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article imageEgypt's Sisi explains why he is not declaring his policies

By Paul Iddon     May 25, 2014 in Politics
The man expected to be Egypt's next president after the impending presidential election there has explained why he is withholding details about the policies he plans to implement as president.
As Daily News Egypt reported a few days ago Abdel Fattah el-Sisi said he was not revealing his platform and revealing what he plans to achieve or what policies he wishes to see implemented as president due to issues pertaining to "national security".
Again, as The Telegraph reports, he has deflected questions about what his presidency will be like and what he has planned for the future. He has refused to publish a full manifesto revealing his plans and goals.
He has snapped at interviewers who have broached this question. He said that people seeking substance in regard to what policies to expect from him shouldn't have called upon him to stand for election to begin with reflecting the image he has promulgated of himself as a man who, almost semi-reluctantly, ran for president as a result of the sheer popular public demand for him to do so.
He reiterated his mantra about "national security concerns" when he stated the following,
"Why didn't you ask me in the first place what my programme was?
But anyway, as I've said before, there are some things you can be public about and some things you can't – don't forget the question of Egypt's national security."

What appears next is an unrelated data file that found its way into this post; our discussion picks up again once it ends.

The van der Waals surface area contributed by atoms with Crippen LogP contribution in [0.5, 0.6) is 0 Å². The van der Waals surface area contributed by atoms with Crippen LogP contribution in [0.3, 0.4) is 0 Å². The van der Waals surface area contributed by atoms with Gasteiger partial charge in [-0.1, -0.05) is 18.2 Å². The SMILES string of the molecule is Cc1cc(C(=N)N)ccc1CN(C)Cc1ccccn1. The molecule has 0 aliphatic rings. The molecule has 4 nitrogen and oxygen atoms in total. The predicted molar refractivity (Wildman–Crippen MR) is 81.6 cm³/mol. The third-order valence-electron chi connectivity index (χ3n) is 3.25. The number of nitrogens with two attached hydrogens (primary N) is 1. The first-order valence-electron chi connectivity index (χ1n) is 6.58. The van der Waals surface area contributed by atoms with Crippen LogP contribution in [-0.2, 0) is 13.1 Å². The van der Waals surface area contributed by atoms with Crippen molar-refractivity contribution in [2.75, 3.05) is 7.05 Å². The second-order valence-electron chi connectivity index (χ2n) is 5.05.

He has however made sweeping statements where he promised that his administration will see real changes being implemented that will help pull Egypt out of the economic and security crisis it presently finds itself in. He has said he will not wait around for a parliament to issue and discuss legislation he will need to have passed in order to see to his plans being realized.
Ahram Online tells us that he has gone on television urging Egyptians to vote for him. He hopes at least 40 million will make a turnout. He called on young people and women in particular to come and vote. He stated that, "The significance of the ballot box is that there is a consensus on a national level that reflects and the strength of the will to depart to the future."
Sisi is expected to win at least 80% – or even 90% – of the vote.
It should be clear by Wednesday who wins. The only contender Sisi has is a leftist named Hamdeen Sabbahy. However much of the support base he has is expected to, along with the Muslim Brotherhood, boycott the vote.
Sisi banned the Muslim Brotherhood organization after he led a coup against its elected president Mohammed Morsi last July when he was still in the military.
More about Egypt, Abdel Fattah elSisi, Egypt elections
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